Treatments for shingles
Shingles is a skin condition that stems from the same virus that causes the chickenpox. Just like there is no vaccine against getting the chickenpox, there is no vaccination available to protect adults against a shingles infection. Shingles and the chickenpox are not the same thing, which is why even doctors will tell you that you only get the chickenpox once. However, traces of the virus can remain dormant in the body for many years; if reactivated, the virus may manifest as a shingles skin rash, and new treatments may be needed to bring a shingles outbreak under control.
Fortunately, shingles rarely develops into a serious health problem. However, shingles can ravage your healthy skin if the proper treatment measures aren't taken. Just as severe chickenpox can result in scarring and skin blemishes, shingles can also leave the skin with permanent damage if not cared for. Shingles treatment is also important in curbing the spread of the condition. Although not as contagious as chicken pox, shingles can be spread from one person to the next among people who are more vulnerable to the condition.
Topical Shingles Treatment
The first step for treating shingles is to make the patient comfortable, and this means stopping the itching and burning that often accompanies the shingles skin condition. Until the discomfort of the skin rash stops, the patient will still feel pressured to itch and scratch at his or her rashes. This can lead to further skin damage, increased pain and a prolonged period of symptoms. Using medicated topical creams not only helps to reduce symptoms over time, but also to reduce itching and burning, thus negating the need to scratch and pick at shingles sores.
Medication for Shingles Treatment
There are several medications available to people with shingles that can help reduce the severity and duration of shingles symptoms. Without treatment, some people will see a decline in their shingles symptoms over a period of three to four weeks, with all shingles eventually fading on their own. In other cases, symptoms of shingles can last much longer, with severe itching and discomfort for the duration of the shingles flare up. A doctor can prescribe powerful medications that can alleviate the symptoms of shingles and speed up the end of new symptoms. There are also over-the-counter medications that have proven to be helpful in helping people who have shingles. When taking shingles medication, the best thing patients can do is to keep track of their symptoms in a journal and stay in touch with their doctors about how well their treatments are working.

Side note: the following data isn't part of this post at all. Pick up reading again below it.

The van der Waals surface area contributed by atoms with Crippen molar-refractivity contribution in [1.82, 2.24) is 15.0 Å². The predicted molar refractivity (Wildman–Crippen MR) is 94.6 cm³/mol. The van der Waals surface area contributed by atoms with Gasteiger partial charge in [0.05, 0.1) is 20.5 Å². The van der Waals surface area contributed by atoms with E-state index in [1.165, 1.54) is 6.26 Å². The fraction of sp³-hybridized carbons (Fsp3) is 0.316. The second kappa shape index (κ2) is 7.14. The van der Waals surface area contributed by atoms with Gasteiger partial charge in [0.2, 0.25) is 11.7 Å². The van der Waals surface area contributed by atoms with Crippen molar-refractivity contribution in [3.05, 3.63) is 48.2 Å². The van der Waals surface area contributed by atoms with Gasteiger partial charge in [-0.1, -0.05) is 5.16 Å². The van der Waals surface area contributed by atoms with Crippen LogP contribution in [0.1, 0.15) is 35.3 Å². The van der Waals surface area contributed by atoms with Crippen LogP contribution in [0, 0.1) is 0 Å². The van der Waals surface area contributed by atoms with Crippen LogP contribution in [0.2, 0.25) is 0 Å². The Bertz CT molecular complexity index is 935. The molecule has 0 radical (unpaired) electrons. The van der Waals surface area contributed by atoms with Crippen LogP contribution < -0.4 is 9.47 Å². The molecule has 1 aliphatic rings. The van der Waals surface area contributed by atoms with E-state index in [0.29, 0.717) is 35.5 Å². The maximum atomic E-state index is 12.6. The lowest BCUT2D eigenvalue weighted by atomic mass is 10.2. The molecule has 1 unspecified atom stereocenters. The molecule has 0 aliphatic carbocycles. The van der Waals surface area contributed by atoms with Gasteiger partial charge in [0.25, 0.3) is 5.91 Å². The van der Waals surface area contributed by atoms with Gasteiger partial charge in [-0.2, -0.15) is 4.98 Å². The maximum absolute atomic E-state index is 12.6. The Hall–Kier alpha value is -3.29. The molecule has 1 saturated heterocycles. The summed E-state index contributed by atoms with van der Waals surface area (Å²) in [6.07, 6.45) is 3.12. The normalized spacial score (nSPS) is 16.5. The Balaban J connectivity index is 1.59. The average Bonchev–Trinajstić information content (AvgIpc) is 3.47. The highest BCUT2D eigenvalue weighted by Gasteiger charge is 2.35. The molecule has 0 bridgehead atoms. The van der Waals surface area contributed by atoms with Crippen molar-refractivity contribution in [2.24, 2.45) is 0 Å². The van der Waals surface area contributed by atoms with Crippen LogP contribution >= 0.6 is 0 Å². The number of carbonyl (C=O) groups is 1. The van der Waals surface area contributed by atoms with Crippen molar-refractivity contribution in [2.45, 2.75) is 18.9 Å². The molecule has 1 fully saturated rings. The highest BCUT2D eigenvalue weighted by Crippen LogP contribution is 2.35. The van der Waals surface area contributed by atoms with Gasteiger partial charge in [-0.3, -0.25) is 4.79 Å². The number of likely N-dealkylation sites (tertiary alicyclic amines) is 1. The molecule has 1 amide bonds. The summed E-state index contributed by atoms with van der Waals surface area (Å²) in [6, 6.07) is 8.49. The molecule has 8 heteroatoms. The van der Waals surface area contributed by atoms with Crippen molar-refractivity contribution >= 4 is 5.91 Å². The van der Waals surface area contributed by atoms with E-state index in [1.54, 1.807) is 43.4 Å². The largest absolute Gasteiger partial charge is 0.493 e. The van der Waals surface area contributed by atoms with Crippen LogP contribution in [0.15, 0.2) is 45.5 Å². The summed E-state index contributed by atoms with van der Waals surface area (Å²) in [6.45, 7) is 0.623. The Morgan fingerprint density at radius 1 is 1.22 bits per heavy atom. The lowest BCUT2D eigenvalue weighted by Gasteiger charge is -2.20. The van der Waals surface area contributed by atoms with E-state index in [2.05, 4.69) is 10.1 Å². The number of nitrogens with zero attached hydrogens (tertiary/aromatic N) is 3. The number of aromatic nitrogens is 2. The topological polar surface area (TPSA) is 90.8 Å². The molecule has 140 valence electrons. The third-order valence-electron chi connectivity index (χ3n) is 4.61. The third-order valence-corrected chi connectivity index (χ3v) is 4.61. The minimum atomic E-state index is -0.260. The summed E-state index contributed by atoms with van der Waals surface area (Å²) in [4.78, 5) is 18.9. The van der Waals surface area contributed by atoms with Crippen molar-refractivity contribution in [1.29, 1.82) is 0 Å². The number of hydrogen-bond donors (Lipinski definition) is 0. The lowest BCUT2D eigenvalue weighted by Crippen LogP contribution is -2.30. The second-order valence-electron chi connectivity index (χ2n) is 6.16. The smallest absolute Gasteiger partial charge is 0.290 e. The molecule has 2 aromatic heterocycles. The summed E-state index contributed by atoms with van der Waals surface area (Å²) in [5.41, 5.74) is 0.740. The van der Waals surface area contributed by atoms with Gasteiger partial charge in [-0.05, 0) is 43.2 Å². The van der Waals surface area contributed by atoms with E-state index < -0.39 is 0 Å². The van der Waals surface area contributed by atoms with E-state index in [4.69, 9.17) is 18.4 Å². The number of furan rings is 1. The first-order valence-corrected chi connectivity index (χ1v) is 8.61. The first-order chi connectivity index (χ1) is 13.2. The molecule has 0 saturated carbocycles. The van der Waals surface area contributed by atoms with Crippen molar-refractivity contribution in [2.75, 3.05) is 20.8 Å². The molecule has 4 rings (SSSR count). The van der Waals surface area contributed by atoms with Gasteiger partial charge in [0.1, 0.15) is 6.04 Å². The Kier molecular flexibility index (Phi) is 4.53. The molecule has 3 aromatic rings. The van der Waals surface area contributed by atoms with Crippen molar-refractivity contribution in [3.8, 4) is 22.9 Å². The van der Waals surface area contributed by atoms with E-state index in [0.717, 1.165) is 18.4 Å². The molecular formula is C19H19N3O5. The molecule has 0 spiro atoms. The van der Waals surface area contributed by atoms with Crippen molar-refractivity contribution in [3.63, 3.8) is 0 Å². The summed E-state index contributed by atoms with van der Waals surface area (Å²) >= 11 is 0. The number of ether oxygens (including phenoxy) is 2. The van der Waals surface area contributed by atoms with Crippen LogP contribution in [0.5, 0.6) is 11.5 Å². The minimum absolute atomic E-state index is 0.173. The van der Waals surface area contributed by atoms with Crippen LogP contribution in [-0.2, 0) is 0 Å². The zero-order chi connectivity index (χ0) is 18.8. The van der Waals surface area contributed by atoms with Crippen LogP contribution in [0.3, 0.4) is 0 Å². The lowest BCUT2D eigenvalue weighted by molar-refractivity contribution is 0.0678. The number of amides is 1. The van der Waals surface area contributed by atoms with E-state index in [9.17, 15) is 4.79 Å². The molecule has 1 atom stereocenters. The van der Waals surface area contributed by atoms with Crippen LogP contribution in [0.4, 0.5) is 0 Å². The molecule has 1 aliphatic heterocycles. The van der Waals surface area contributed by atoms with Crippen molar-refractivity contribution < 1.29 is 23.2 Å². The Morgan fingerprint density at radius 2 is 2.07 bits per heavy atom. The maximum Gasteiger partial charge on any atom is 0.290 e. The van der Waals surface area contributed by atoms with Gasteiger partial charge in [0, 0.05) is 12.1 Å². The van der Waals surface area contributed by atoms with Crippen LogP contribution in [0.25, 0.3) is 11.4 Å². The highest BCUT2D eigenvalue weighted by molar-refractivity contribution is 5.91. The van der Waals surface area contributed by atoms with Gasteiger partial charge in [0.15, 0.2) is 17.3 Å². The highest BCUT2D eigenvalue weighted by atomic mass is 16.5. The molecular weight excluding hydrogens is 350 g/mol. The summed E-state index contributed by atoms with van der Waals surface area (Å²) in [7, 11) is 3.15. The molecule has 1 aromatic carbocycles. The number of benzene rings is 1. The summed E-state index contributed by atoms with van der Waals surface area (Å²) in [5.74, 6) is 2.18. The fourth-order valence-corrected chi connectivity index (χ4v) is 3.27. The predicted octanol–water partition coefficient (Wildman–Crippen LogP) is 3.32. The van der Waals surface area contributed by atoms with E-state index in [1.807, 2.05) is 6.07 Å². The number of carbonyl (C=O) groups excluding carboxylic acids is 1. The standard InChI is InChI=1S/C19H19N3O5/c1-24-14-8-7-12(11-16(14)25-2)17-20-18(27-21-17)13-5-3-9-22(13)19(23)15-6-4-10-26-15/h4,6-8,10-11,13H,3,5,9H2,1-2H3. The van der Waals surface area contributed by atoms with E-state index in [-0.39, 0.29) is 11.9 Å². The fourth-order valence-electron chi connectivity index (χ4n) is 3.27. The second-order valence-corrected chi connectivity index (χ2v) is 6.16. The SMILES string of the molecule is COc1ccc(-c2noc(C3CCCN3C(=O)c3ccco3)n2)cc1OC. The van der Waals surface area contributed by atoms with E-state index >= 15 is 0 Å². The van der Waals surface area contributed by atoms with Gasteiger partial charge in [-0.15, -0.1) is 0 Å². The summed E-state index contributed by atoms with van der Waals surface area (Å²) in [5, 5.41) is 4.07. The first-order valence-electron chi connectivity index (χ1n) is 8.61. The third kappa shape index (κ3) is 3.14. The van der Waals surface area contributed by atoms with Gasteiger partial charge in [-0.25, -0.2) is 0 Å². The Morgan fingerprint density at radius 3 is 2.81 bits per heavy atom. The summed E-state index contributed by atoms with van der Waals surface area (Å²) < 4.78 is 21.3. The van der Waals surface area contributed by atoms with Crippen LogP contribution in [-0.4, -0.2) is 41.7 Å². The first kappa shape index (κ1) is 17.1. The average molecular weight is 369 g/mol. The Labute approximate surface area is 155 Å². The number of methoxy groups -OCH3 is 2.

Shingles Home Remedies
Although there are simple home remedies for numerous other conditions - eating chicken soup or drinking more herbal tea come to mind for relieving cold or flu symptoms - there are no such easy home remedies for shingles. However, protecting your body and living a healthy lifestyle will minimize your chances of developing the disease, if you're one of the people who is most at risk of developing a shingles skin disorder. Eating a healthy diet and exercising on a daily basis both help to strengthen your immune system and reduce your risk of shingles. When itching from shingles becomes severe, people with shingles can also try a mixture of baking soda and water as a means to cool the skin and reduce itching. The other thing people with shingles should do is to avoid contact with others. There's no easy way to provide treatment for shingles, but patients directly control whether they risk spreading the skin disease on to others.
"I went to the shingles resource and they gave my all the information I needed. To tell you the truth I didn't know much about shingles and I was worried it was something worse."
— Terrell Francis
"The Shingles resource gave me all the information i needed about shingles and what I could do to make it a pain free experience."
— Molly Bollinger
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